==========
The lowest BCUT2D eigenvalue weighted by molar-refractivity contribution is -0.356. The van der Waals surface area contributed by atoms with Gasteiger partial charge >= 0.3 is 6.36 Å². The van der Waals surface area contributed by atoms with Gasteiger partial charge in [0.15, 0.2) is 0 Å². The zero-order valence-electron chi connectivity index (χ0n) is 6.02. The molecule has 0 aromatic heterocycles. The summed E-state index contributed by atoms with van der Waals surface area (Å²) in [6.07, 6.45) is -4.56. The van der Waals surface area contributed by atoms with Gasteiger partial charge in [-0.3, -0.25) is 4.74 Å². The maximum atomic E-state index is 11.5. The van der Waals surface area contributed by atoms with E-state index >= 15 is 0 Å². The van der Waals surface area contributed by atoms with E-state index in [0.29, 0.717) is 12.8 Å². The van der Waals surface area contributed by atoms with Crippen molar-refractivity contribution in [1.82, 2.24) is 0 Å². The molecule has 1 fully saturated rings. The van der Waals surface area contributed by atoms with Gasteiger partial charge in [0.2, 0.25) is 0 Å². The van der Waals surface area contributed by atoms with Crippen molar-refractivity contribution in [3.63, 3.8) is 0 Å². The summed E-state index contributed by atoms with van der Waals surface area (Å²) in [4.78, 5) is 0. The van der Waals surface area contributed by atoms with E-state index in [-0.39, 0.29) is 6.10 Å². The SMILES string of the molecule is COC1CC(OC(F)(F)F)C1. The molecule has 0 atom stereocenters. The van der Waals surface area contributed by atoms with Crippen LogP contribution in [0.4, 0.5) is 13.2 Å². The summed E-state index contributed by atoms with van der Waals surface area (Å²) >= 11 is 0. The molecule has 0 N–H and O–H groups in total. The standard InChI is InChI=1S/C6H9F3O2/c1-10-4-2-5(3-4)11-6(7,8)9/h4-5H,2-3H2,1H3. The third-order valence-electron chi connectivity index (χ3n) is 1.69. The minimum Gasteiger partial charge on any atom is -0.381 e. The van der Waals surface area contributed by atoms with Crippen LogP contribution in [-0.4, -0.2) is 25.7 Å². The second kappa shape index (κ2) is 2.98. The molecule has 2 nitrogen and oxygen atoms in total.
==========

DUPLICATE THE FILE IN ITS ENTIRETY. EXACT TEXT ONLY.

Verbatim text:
The lowest BCUT2D eigenvalue weighted by molar-refractivity contribution is -0.356. The van der Waals surface area contributed by atoms with Gasteiger partial charge >= 0.3 is 6.36 Å². The van der Waals surface area contributed by atoms with Gasteiger partial charge in [0.15, 0.2) is 0 Å². The zero-order valence-electron chi connectivity index (χ0n) is 6.02. The molecule has 0 aromatic heterocycles. The summed E-state index contributed by atoms with van der Waals surface area (Å²) in [6.07, 6.45) is -4.56. The van der Waals surface area contributed by atoms with Gasteiger partial charge in [-0.3, -0.25) is 4.74 Å². The maximum atomic E-state index is 11.5. The van der Waals surface area contributed by atoms with E-state index >= 15 is 0 Å². The van der Waals surface area contributed by atoms with E-state index in [0.29, 0.717) is 12.8 Å². The van der Waals surface area contributed by atoms with Crippen molar-refractivity contribution in [1.82, 2.24) is 0 Å². The molecule has 1 fully saturated rings. The van der Waals surface area contributed by atoms with Gasteiger partial charge in [0.2, 0.25) is 0 Å². The van der Waals surface area contributed by atoms with Crippen molar-refractivity contribution in [3.63, 3.8) is 0 Å². The summed E-state index contributed by atoms with van der Waals surface area (Å²) in [4.78, 5) is 0. The van der Waals surface area contributed by atoms with E-state index in [-0.39, 0.29) is 6.10 Å². The SMILES string of the molecule is COC1CC(OC(F)(F)F)C1. The molecule has 0 atom stereocenters. The van der Waals surface area contributed by atoms with Crippen LogP contribution in [0.4, 0.5) is 13.2 Å². The summed E-state index contributed by atoms with van der Waals surface area (Å²) >= 11 is 0. The molecule has 0 N–H and O–H groups in total. The standard InChI is InChI=1S/C6H9F3O2/c1-10-4-2-5(3-4)11-6(7,8)9/h4-5H,2-3H2,1H3. The third-order valence-electron chi connectivity index (χ3n) is 1.69. The minimum Gasteiger partial charge on any atom is -0.381 e. The van der Waals surface area contributed by atoms with Crippen LogP contribution in [-0.4, -0.2) is 25.7 Å². The second kappa shape index (κ2) is 2.98. The molecule has 2 nitrogen and oxygen atoms in total.